In the study of ancient diseases, nothing speaks like the dead.
"Bone abnormalities are a strong identification source," said Dr. Anne Grauer, anthropologist at Loyola University Chicago and president of the Paleopathology Association, during a personal interview. So it's relatively easy to date tuberculosis due to the lesions it leaves on bones. Pneumonia may be more ancient than TB, but lung tissue doesn't hold up so well after being buried.
"Another source for dating diseases is genomic data," said Dr. Charlotte Roberts, archaeologist at the University of Durham and author of the book "The Archaeology of Disease." DNA testing of samples from mummies and skeletons can conclusively identify disease. And even without the evidence of a body, genes in existing samples of TB and leprosy bacteria suggest prehistoric origin.
But the most difficult trick in defining the oldest known diseases may be in how you define the word "disease." For the purposes of this article, we'll explore only human, infectious, viral or bacterial diseases. So nix tooth decay, psoriasis, gout, obesity, rickets, epilepsy, arthritis and other human difficulties that are perhaps best classified as "conditions."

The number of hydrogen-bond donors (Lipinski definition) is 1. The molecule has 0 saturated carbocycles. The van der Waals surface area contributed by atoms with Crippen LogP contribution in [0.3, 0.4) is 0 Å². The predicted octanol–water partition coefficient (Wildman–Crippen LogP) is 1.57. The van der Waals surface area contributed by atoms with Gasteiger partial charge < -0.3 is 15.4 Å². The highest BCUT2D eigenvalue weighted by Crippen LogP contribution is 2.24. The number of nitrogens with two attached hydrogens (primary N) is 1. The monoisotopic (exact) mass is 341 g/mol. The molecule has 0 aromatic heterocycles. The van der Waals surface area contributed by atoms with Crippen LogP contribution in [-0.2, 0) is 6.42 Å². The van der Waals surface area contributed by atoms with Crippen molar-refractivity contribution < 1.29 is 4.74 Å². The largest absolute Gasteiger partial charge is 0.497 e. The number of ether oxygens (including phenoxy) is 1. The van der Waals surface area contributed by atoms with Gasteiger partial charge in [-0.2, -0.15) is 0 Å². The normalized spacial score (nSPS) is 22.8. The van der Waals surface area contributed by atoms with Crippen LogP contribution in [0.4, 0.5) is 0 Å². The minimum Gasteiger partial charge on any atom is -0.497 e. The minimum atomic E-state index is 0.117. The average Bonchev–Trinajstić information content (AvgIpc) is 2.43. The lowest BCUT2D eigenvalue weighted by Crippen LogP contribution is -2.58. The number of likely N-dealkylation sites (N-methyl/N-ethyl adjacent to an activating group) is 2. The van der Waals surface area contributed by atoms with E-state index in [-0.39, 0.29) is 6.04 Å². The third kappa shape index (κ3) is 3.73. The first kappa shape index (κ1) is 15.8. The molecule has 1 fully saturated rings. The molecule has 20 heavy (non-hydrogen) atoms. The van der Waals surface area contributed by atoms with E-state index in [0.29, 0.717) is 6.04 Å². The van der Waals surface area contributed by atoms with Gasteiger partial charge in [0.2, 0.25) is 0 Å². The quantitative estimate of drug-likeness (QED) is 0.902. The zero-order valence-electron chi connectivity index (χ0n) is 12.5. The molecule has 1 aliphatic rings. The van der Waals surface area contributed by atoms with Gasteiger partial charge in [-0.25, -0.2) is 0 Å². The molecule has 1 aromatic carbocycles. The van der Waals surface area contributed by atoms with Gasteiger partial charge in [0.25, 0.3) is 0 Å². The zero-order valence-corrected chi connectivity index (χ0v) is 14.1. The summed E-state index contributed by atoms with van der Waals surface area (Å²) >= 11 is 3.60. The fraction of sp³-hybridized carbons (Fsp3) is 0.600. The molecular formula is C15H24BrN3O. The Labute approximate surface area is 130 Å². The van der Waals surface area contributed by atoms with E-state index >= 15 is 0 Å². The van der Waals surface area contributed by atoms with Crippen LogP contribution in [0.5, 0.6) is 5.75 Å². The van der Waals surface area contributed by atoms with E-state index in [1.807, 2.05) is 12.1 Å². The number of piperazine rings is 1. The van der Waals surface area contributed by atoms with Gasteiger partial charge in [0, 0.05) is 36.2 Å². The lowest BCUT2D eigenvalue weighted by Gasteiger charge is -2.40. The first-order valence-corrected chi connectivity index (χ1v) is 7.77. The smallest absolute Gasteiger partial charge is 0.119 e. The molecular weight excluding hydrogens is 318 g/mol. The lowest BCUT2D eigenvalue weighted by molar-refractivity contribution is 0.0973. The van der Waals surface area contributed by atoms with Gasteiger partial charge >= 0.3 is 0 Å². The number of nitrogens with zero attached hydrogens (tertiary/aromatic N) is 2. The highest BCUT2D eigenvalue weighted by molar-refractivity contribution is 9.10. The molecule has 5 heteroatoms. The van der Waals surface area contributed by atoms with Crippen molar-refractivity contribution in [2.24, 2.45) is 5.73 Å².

Notably absent from this list are some of history's biggest killers, including influenza, measles and the black plague. This is because these diseases require a level of population density that didn't develop until humans began living in cities. Influenza, measles and the plague are social. Malaria isn't.
We've listed 10 of the oldest known diseases, listed in no particular order. On the next page, we'll get started with a condition that thrives in close quarters.